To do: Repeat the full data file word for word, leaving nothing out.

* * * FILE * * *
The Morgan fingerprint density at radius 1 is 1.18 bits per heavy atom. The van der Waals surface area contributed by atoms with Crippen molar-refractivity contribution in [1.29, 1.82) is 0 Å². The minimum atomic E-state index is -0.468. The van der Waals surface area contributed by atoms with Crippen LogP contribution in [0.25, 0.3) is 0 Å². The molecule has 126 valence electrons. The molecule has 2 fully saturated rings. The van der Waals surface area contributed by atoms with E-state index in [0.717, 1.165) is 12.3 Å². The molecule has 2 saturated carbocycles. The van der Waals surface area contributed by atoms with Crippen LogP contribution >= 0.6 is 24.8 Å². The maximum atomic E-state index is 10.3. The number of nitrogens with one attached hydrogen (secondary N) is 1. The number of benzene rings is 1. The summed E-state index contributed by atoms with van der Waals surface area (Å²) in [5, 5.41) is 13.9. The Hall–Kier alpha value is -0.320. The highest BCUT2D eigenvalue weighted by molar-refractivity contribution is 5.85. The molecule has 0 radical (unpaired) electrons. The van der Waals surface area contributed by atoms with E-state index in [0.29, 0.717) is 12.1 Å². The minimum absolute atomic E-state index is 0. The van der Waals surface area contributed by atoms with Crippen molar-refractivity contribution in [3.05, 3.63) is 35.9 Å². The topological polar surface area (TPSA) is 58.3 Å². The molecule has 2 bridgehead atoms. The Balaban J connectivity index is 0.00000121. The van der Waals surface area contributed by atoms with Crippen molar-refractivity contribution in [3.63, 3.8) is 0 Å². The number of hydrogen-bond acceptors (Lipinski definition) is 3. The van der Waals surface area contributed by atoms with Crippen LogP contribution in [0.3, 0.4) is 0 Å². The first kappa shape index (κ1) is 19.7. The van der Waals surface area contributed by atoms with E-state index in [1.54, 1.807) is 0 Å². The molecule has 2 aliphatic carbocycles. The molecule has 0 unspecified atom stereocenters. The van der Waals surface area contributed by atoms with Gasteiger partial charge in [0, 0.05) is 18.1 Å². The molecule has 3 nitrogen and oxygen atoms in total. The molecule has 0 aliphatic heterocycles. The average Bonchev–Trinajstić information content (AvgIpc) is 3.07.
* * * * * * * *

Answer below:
The Morgan fingerprint density at radius 1 is 1.18 bits per heavy atom. The van der Waals surface area contributed by atoms with Crippen molar-refractivity contribution in [1.29, 1.82) is 0 Å². The minimum atomic E-state index is -0.468. The van der Waals surface area contributed by atoms with Crippen LogP contribution in [0.25, 0.3) is 0 Å². The molecule has 126 valence electrons. The molecule has 2 fully saturated rings. The van der Waals surface area contributed by atoms with E-state index in [0.717, 1.165) is 12.3 Å². The molecule has 2 saturated carbocycles. The van der Waals surface area contributed by atoms with Crippen LogP contribution >= 0.6 is 24.8 Å². The maximum atomic E-state index is 10.3. The number of nitrogens with one attached hydrogen (secondary N) is 1. The number of benzene rings is 1. The summed E-state index contributed by atoms with van der Waals surface area (Å²) in [5, 5.41) is 13.9. The Hall–Kier alpha value is -0.320. The highest BCUT2D eigenvalue weighted by molar-refractivity contribution is 5.85. The molecule has 0 radical (unpaired) electrons. The van der Waals surface area contributed by atoms with E-state index in [0.29, 0.717) is 12.1 Å². The minimum absolute atomic E-state index is 0. The van der Waals surface area contributed by atoms with Crippen molar-refractivity contribution in [3.05, 3.63) is 35.9 Å². The topological polar surface area (TPSA) is 58.3 Å². The molecule has 2 bridgehead atoms. The Balaban J connectivity index is 0.00000121. The van der Waals surface area contributed by atoms with Crippen molar-refractivity contribution in [3.63, 3.8) is 0 Å². The number of hydrogen-bond acceptors (Lipinski definition) is 3. The van der Waals surface area contributed by atoms with Crippen LogP contribution in [0.3, 0.4) is 0 Å². The first kappa shape index (κ1) is 19.7. The van der Waals surface area contributed by atoms with E-state index in [1.54, 1.807) is 0 Å². The molecule has 2 aliphatic carbocycles. The molecule has 0 unspecified atom stereocenters. The van der Waals surface area contributed by atoms with Gasteiger partial charge in [0, 0.05) is 18.1 Å². The molecule has 3 nitrogen and oxygen atoms in total. The molecule has 0 aliphatic heterocycles. The average Bonchev–Trinajstić information content (AvgIpc) is 3.07.